Rich Theory



Progressive Politics

I confess. I've come to start using the term "progressive" as a dirty word. My distaste for the term began in college with professors who used "progressive" as a code word for Communism. Anything that advanced the cause of the party of was progressive.

Aside from my distaste for the leftwing professoriate, I've realized that it is contemptuous to think of one ideology as being for progress while others are opposed to progress.

Different thought systems have different notions of how to go forward. A pundit who labels his ideas as progressive and his opponents regressive is just pulling the wool over the public's eyes. In most cases, people who claim to be progressive support an ideology that is far more regressive than they one they hope to replace.

Progressive as an Adjective

In the article on Political Camps, I put forward the idea that I see some value in using the terms "progressive" and "conservative" as adjectives. Many debates take the form of one person wanting to change the status quo and another wanting to preserve it. In these debates, one could label the proponent of change "progressive" and the proponent of the status quo "conservative."

This use of adjectives really only applies to positions on issues. Most people, or political camps, of any depth have aspects of the status quo that they want preserved or changed.

Even the dearly loved progressive professoriat that seeks to socialize our nation would never want to see the tenure system that guarantees professors a life of luxury changed. Most progressive professors hold that the state should meddle in all areas of business except, of course, the state run university where the dictates of the progressive professor reigns supreme.

There are some politicians who promote change for the sake of change. So, perhaps there is some value to the term. However, the term fails in its ability to describe the politician's views in depth.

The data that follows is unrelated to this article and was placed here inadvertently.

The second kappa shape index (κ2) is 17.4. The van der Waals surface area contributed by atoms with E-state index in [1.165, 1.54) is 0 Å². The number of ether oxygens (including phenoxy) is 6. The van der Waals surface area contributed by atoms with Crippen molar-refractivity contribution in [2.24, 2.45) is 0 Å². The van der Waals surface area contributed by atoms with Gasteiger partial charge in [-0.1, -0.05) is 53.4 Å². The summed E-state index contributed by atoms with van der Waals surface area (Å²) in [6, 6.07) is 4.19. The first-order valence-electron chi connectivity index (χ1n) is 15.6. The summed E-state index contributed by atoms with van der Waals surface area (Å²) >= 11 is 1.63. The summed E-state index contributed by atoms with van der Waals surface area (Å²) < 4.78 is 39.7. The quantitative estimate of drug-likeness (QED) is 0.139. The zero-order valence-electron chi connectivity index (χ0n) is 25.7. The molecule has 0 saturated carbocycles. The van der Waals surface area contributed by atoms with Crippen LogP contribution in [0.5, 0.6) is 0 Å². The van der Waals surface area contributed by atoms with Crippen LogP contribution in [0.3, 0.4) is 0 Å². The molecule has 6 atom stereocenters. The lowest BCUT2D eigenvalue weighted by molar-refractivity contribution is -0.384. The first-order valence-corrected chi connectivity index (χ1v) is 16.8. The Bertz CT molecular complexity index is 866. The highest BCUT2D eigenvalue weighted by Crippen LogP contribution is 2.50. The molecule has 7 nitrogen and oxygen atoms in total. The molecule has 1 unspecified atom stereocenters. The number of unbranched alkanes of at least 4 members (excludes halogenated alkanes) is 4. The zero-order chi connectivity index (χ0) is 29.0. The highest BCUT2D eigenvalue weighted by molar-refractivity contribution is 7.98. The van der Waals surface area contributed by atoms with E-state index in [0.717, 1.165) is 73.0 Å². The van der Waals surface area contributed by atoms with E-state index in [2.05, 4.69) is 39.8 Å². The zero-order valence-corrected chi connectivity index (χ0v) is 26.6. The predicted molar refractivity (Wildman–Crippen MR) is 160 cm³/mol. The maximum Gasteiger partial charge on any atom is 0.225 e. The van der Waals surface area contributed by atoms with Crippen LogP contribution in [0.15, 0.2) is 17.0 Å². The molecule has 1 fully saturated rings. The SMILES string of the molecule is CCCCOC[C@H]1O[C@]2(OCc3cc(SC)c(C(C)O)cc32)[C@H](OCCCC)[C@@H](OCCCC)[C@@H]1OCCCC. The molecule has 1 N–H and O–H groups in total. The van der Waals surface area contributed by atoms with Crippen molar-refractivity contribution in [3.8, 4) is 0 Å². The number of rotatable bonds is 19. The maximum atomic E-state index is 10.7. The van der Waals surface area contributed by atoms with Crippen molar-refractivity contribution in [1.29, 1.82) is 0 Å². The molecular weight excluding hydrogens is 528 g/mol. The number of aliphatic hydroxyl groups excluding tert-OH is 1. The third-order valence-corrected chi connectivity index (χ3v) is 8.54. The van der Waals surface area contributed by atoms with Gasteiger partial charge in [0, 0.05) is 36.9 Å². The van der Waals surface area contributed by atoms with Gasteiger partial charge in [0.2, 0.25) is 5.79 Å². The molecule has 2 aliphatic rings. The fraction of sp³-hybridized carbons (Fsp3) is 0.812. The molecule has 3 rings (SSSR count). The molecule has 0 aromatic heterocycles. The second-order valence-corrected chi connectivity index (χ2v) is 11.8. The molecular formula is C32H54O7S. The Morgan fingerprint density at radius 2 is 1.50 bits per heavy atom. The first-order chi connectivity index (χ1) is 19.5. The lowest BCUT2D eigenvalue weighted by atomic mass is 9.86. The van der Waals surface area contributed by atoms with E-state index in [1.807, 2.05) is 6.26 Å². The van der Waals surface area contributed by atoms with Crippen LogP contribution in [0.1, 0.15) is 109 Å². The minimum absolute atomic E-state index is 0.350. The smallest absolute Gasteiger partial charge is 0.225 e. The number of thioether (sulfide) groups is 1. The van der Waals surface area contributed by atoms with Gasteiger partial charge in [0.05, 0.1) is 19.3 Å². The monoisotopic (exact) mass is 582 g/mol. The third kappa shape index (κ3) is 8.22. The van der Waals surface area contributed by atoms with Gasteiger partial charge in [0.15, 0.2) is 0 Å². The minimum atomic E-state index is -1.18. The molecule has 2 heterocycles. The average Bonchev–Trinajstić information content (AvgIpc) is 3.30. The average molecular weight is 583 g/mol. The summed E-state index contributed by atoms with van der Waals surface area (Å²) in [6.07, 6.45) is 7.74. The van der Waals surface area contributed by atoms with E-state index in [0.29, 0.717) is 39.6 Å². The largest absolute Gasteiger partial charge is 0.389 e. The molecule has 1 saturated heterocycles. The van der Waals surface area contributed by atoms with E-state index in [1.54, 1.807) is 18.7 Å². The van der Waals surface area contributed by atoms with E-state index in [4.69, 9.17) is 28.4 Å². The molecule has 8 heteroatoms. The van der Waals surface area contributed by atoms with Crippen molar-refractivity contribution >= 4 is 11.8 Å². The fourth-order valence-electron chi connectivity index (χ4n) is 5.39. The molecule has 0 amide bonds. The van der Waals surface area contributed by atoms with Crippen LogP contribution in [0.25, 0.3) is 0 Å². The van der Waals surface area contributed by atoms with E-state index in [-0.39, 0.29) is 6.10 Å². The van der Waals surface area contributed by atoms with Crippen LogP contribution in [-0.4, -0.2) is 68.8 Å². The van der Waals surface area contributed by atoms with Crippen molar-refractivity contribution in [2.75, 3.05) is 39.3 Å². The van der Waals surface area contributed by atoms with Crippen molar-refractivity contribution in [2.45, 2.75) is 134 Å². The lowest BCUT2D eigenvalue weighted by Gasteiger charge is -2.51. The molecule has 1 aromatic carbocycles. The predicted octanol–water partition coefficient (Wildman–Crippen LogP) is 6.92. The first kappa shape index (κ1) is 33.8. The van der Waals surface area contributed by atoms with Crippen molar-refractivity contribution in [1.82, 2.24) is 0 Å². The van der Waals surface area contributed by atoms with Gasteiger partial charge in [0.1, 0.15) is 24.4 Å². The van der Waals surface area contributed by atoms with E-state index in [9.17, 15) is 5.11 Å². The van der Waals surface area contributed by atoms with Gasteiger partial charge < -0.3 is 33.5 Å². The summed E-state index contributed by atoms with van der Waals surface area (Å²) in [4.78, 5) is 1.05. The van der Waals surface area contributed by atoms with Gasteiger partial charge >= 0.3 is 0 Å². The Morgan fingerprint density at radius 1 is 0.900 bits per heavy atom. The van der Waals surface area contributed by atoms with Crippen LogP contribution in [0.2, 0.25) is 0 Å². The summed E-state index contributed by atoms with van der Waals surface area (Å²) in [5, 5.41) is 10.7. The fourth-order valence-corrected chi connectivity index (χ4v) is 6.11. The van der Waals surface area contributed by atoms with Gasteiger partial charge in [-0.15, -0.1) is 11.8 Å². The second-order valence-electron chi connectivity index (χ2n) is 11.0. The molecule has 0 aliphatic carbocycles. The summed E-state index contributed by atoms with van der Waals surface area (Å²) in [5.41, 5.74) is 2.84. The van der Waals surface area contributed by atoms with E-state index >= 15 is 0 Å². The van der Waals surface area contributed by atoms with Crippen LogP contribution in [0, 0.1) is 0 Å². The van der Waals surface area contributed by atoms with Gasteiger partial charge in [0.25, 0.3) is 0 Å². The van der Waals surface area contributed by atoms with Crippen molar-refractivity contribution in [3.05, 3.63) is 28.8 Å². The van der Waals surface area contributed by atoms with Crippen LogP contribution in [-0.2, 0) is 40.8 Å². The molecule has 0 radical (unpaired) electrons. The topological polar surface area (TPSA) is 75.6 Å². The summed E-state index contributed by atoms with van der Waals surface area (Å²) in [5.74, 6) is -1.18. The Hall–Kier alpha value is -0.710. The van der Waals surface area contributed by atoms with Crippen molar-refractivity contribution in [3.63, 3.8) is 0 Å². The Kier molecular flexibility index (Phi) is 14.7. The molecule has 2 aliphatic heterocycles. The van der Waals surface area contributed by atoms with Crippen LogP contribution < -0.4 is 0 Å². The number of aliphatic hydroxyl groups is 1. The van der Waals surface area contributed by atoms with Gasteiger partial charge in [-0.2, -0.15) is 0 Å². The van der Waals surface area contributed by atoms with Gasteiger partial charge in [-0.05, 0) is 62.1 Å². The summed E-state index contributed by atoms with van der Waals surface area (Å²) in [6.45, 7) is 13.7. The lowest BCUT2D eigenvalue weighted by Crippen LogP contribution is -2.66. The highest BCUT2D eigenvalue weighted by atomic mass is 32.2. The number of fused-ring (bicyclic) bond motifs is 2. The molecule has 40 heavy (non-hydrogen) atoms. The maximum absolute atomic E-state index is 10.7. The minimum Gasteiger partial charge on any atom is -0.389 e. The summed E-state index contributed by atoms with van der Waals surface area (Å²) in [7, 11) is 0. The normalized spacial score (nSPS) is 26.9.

The Conservative View of Progress

Attempts to describe politics in terms of a progressive/conservative dichotomy generally do the disservice of creating an illusion that "conservatives."

In most cases it is not a question of one group wanting to maintain a static society and another seeking a better world. In most cases, the political divide is about the best way to proceed.

Progressives see the path to improvement through social upheaval. Conservatives want ot progress by laying a foundation and building upon that foundation.

Social Upheaval

There is merit in both the Conservative and Progressive approach to politics; However, the method that is in order often has more to do with current existing conditions than the intrinsic value of the Progressive or Conservative world view.

When the ruling class of a society is corrupt and is impeding progress, then social upheaval may be necessary for a society to advance. If the corruption of the ruling class is relatively tame and when the status quo has mechanisms for social advancement, then the conservative approach to building on the foundation is in order.

He Who Screams Loudest

The body politic is filled with people who want their name to rise above the crowd.

One of the best ways to make your name rise above the crowd is to get your name, or the name of your group, associated with an issue. Pretty much all political debates these days are accompanied by branding campaigns that try to get names associated with the issue.